Up the road (north) about 1.5 kilometers on the National Road Preveza-Ioannina is the southernmost remains of Nicopolis, the southern gate. The National Road essentially runs right through the entrance of the gate; the towers that flanked the entrance are preserved to a fairly significant height and can be seen on either side of the road. The Roman road exiting here lead to the southern harbor, in the present-day area of Margarona. This circuit of walls, the larger of two that encircled Nicopolis, was constructed in the years following the foundation of the city. A stretch of the walls leads eastward from the eastern tower of the gate and can be seen for about 70 meters in that direction.
The area to the south of this wall is fenced in and contains a number of pit graves and the foundations of a mausoleum associated with the southern necropolis that abutted the wall here. On the opposite side of the road, south of the western tower, a mausoleum and a few graves, as well as the remains of a sarcophagus, are also visible, but are not fenced in. There seem to be a few more funerary structures about 50 meters farther south, but this area is significantly overgrown and on private property, so I wasn’t able to investigate these.
The wall that leads east from the eastern tower eventually comes to the Church of Saint Stylianos, which doesn’t seem to be regularly open, but on the grounds of which are the remains of Basilica D. The Basilica is not visible from the small road that leads along the wall and the necropolis. Basilica D is dated to the first half of the 5th century CE.
Another 500 meters up the road, it intersects with the southeastern corner of the 5th and 6th century fortifications constructed following the contraction in the size of the city following the repeated incursions. The course of the walls have obviously been destroyed by the construction of the road, but significant portions are visible on either side. A small dirt road heads off to the northwest along which some remains of the wall can be seen. The foundations of a few towers right off the main road, as well as a pretty significant section of the wall a bit farther on. The area is pretty heavily overgrown, though, and as such these fragments of the walls aren’t especially visible. The road does continue along the course of the walls for about 185 meters before the walls veer off away from the road.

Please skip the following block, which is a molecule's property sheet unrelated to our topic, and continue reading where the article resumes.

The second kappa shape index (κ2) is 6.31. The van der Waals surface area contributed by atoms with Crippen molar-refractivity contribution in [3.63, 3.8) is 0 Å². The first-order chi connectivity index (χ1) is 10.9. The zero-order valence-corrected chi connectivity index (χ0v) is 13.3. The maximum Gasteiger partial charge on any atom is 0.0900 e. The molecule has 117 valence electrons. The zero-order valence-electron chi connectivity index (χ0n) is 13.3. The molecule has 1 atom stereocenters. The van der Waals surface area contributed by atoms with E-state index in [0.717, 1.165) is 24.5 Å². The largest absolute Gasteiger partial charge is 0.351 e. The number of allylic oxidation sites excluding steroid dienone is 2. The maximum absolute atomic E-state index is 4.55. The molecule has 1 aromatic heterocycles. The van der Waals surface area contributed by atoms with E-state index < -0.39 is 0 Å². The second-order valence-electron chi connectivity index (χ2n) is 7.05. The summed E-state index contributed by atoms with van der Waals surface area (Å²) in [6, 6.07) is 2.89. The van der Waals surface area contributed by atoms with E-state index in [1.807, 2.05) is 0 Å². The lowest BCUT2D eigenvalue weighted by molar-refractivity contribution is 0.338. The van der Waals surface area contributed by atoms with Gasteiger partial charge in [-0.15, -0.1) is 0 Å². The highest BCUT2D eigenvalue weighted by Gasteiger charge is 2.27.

On the western side of the road, however, some much more significant and visible remains of the wall can be seen. This parallels a paved road with several areas where one can park as well. The first few towers and corresponding walls are only preserved to a height of about a meter or so, though after the third tower, the walls are preserved to a more significant height. The towers are still only preserved to about a meter or so. Interestingly, the shape of the towers alternates, with a round tower located at the corner near the main road, and then alternating between square, pentagonal, and semicircular shaped towers. Between the 5th and 6th towers, where the paved road (Epar. Od. Prevezas-Nikopolis) veers away from the walls, is the south gate of the settlement, also called the Fine Gate or Oraia Pyli. The arch of the gate is partially reconstructed. One can’t pass through the gate as it leads to a controlled archaeological area on the other side. A few faded informational signs are located at this point.
A dirt path continues past the gate along the exterior of the walls for another 250 meters or so along the perimeter of the walls before they turn northward. A pretty decent path continues along this western extent of the walls up the main gate, the Arapoporta, or also referred to as the west gate. Like the south gate, the Arapoporta has been significantly reconstructed. It also has a bit more monumentality than the south gate, being flanked by two reconstructed towers and having a much larger entrance. One of the towers can be entered via a doorway along the gate and niches inside the tower are visible. The walls continue to the north, but when I visited the path along the exterior was quite overgrown and made traversing the remaining 430 or so meters of the walls along the exterior nearly impossible. Growth along the path leading west from the gate also made getting wider views of the exterior of the walls difficult as well. A small informational sign is located right outside this gate.
Passing eastward through the gate to the interior of the wall circuit, however, allows for great views and the ability to walk the remainder of the western side of the fortifications until they more or less disappear at the point at which they would turn to the east to form the northern side of the settlement fortifications. There are some remaining fragments of the northern walls, but they’re very fragmentary and quite overgrown. Staircases leading to a somewhat preserved/reconstructed upper level above the gate entrance are visible, though the staircases are blocked off from use. Another, smaller gate, the Postern Gate, is located and visible about 175 meters north of the Araporta and is accessible from the interior.
Continued In Nicopolis, Epirus Part II